By AUSVEG

  • How to prevent the Xanthomonas bacterium from spreading

    Growers of strawberries and strawberry planting material are terrified of the quarantine organism Xanthomonas fragariae. If the bacterium is found, the affected parcel of land has to be partially or even fully cleared. Commissioned by trade association Plantum and the Strawberry Research Foundation, Wageningen UR performed research into how the pathogen is spread in order to prevent spreading. ...

  • Luna® Fungicide Label Expansion Gives Growers New Crops for Broad-Spectrum Disease Control

    Bayer has received notice that the United States Environmental Protection Agency (EPA) has approved an expanded label for Luna® fungicides permitting use on a larger group of fruit, nut and vegetable crops. Once approved in relevant states, these label expansions will be effective across a broad geographical ...


    By Bayer CropScience AG

  • Marrone Bio Innovations` Regalia® Biofungicide Label Significantly Expanded

      DAVIS, Calif., Jan. 18, 2012 /PRNewswire/ -- Marrone Bio Innovations today announced that the U.S. Environmental Protection Agency has approved a significant label expansion for Regalia®, a biofungicide that boosts plants' natural defenses to fight fungal and bacterial diseases. The label expansion includes new soil applications, ...

  • More than one third of soils studied in southwest England are highly degraded

    An extensive field investigation discovered that 38% of soils in southwest England show signs of enhanced surface water runoff due to soil degradation. The study also revealed which types of fields and soils are linked to the most or least degradation. Damage to soil causes water runoff across the landscape instead of being infiltrated properly by the soil. Poor land management is known to cause ...

  • Diesel efficiency in agricultural production

    The topic of diesel efficiency has only become an increasing focus for farmers in recent decades, following earlier decades of concentrating above all on timely and high quality performance of work with modern agricultural machinery and equipment. The discussion on diesel efficiency, which is still topical today, was triggered not only by rising fuel costs, but also by the environmental policy ...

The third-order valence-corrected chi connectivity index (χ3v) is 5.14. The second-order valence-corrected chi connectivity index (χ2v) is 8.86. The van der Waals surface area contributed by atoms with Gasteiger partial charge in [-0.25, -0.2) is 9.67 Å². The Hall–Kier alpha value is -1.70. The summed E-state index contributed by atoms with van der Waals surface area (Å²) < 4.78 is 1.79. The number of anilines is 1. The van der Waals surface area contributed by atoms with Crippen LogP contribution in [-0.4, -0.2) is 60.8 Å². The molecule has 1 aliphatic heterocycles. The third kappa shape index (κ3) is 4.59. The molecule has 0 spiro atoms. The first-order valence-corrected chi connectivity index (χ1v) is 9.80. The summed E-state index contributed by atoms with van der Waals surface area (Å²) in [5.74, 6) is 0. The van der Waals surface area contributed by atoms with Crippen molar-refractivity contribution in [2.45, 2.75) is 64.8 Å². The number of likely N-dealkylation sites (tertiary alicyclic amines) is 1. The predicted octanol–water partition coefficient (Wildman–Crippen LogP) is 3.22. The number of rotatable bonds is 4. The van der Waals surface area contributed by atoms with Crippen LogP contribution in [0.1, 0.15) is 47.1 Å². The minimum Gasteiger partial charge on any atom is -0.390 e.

• 12 Innovations to combat drought, improve food security, and stabilize food prices

    Soaring temperatures and low precipitation could not occur at a worse time for many farmers in the United States. Intensifying drought conditions are affecting corn and soybean crops throughout the Midwest, raising grain prices as well as concerns about future food prices. The U.S. Drought Monitor reports that 88 percent of this year’s corn crop and 77 percent of the soybean crop are now ...


    By Worldwatch Institute

  • World population day: Agriculture offers huge opportunities for a planet of 7 billion

    Worldwatch’s Nourishing the Planetteamhighlights sustainable ways to feed a growing population while also providing economic opportunities and enhancing the environment.. As the global population increases, so does the number of mouths to feed. The good news is that in addition to providing food, innovations in sustainable agriculture can provide a solution to many of the challenges that a ...


    By Worldwatch Institute

  • Can new biopesticide protect crops without harming honeybees?

    A potential new biopesticide, made of spider venom and snowdrop proteins, kills agricultural pests but shows minimal toxicity to honeybees, new research suggests. Learning and memory of honeybees exposed to the biopesticide were not affected, even at doses higher than they would normally encounter in the environment. Insect pollination is vital for food production; however, there are concerns ...

  • Controlled ‘reset’ for nematode-infested soil

    Harmful nematodes that damage the soil can be controlled by creating an environment in which they are temporarily deprived of oxygen. Covering the soil with plastic film or a layer of water encourages anaerobic bacteria to produce fatty acids, which will kill most nematodes. “It does sometimes take a while,” says Leendert Molendijk, soil expert at Wageningen UR. Molendijk and his ...

  • 15 Agricultural innovations protecting the environment on earth day

    This Earth Day, Worldwatch’s Nourishing the Planet project highlights 15 sustainable agricultural practices that are protecting the environment while also improving people’s livelihoods. For the last 40 years, Earth Day has been celebrated around the world to call attention to some of our most pressing environmental and social problems, including climate change, biodiversity loss, and ...


    By Worldwatch Institute